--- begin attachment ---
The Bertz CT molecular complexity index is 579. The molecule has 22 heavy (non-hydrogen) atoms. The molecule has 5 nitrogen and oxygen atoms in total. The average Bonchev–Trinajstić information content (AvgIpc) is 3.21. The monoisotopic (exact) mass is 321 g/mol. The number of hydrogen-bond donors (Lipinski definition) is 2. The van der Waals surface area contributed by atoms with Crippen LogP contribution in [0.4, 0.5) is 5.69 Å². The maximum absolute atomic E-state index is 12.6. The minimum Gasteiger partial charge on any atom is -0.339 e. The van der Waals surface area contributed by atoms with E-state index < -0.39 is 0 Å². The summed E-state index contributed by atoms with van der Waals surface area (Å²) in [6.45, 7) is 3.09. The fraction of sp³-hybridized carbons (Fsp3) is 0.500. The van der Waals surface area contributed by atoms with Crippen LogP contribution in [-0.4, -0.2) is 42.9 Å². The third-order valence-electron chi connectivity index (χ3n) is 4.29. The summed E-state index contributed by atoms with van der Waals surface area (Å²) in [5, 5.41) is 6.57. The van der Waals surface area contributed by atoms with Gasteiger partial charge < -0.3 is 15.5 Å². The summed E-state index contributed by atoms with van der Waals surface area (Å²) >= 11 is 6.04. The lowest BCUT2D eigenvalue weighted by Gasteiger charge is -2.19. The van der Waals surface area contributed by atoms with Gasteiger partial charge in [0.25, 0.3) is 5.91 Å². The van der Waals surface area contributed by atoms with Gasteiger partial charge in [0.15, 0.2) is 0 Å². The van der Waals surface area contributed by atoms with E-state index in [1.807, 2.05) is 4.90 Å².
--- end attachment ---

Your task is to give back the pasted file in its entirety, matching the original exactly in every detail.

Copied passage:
The Bertz CT molecular complexity index is 579. The molecule has 22 heavy (non-hydrogen) atoms. The molecule has 5 nitrogen and oxygen atoms in total. The average Bonchev–Trinajstić information content (AvgIpc) is 3.21. The monoisotopic (exact) mass is 321 g/mol. The number of hydrogen-bond donors (Lipinski definition) is 2. The van der Waals surface area contributed by atoms with Crippen LogP contribution in [0.4, 0.5) is 5.69 Å². The maximum absolute atomic E-state index is 12.6. The minimum Gasteiger partial charge on any atom is -0.339 e. The van der Waals surface area contributed by atoms with E-state index < -0.39 is 0 Å². The summed E-state index contributed by atoms with van der Waals surface area (Å²) in [6.45, 7) is 3.09. The fraction of sp³-hybridized carbons (Fsp3) is 0.500. The van der Waals surface area contributed by atoms with Crippen LogP contribution in [-0.4, -0.2) is 42.9 Å². The third-order valence-electron chi connectivity index (χ3n) is 4.29. The summed E-state index contributed by atoms with van der Waals surface area (Å²) in [5, 5.41) is 6.57. The van der Waals surface area contributed by atoms with Gasteiger partial charge < -0.3 is 15.5 Å². The summed E-state index contributed by atoms with van der Waals surface area (Å²) >= 11 is 6.04. The lowest BCUT2D eigenvalue weighted by Gasteiger charge is -2.19. The van der Waals surface area contributed by atoms with Gasteiger partial charge in [0.25, 0.3) is 5.91 Å². The van der Waals surface area contributed by atoms with Gasteiger partial charge in [0.15, 0.2) is 0 Å². The van der Waals surface area contributed by atoms with E-state index in [1.807, 2.05) is 4.90 Å².